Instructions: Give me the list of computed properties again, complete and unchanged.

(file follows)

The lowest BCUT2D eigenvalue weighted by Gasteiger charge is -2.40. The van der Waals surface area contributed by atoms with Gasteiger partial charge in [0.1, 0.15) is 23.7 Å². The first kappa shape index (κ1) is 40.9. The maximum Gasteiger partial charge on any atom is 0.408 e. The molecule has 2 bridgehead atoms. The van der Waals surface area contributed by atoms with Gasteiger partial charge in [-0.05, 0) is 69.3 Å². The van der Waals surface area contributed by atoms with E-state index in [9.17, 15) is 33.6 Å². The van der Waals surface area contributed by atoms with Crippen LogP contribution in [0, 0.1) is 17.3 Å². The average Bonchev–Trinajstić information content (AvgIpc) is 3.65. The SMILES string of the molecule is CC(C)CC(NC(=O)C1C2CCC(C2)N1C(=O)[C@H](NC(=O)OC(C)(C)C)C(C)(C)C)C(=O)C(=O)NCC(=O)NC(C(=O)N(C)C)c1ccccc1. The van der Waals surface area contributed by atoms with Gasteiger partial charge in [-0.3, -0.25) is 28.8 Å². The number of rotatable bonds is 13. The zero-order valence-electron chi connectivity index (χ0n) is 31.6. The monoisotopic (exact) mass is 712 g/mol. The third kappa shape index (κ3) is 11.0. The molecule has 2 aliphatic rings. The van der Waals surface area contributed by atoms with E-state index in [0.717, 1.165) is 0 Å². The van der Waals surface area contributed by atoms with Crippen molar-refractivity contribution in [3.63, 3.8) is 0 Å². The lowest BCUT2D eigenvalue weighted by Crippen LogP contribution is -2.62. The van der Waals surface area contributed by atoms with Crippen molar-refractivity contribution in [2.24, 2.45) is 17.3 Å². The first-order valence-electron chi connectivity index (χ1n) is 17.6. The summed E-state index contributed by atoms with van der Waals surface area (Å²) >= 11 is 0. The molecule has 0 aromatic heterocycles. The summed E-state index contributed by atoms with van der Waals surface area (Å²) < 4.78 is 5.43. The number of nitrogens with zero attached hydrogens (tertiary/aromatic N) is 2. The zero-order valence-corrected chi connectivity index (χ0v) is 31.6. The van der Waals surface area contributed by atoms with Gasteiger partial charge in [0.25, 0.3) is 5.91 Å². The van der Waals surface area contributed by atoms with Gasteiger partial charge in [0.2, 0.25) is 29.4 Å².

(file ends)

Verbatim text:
The lowest BCUT2D eigenvalue weighted by Gasteiger charge is -2.40. The van der Waals surface area contributed by atoms with Gasteiger partial charge in [0.1, 0.15) is 23.7 Å². The first kappa shape index (κ1) is 40.9. The maximum Gasteiger partial charge on any atom is 0.408 e. The molecule has 2 bridgehead atoms. The van der Waals surface area contributed by atoms with Gasteiger partial charge in [-0.05, 0) is 69.3 Å². The van der Waals surface area contributed by atoms with E-state index in [9.17, 15) is 33.6 Å². The van der Waals surface area contributed by atoms with Crippen LogP contribution in [0, 0.1) is 17.3 Å². The average Bonchev–Trinajstić information content (AvgIpc) is 3.65. The SMILES string of the molecule is CC(C)CC(NC(=O)C1C2CCC(C2)N1C(=O)[C@H](NC(=O)OC(C)(C)C)C(C)(C)C)C(=O)C(=O)NCC(=O)NC(C(=O)N(C)C)c1ccccc1. The van der Waals surface area contributed by atoms with Gasteiger partial charge in [-0.3, -0.25) is 28.8 Å². The number of rotatable bonds is 13. The zero-order valence-electron chi connectivity index (χ0n) is 31.6. The monoisotopic (exact) mass is 712 g/mol. The third kappa shape index (κ3) is 11.0. The molecule has 2 aliphatic rings. The van der Waals surface area contributed by atoms with E-state index in [0.717, 1.165) is 0 Å². The van der Waals surface area contributed by atoms with Crippen molar-refractivity contribution in [3.63, 3.8) is 0 Å². The lowest BCUT2D eigenvalue weighted by Crippen LogP contribution is -2.62. The van der Waals surface area contributed by atoms with Crippen molar-refractivity contribution in [2.24, 2.45) is 17.3 Å². The first-order valence-electron chi connectivity index (χ1n) is 17.6. The summed E-state index contributed by atoms with van der Waals surface area (Å²) >= 11 is 0. The molecule has 0 aromatic heterocycles. The summed E-state index contributed by atoms with van der Waals surface area (Å²) < 4.78 is 5.43. The number of nitrogens with zero attached hydrogens (tertiary/aromatic N) is 2. The zero-order valence-corrected chi connectivity index (χ0v) is 31.6. The van der Waals surface area contributed by atoms with Gasteiger partial charge in [0.25, 0.3) is 5.91 Å². The van der Waals surface area contributed by atoms with Gasteiger partial charge in [0.2, 0.25) is 29.4 Å².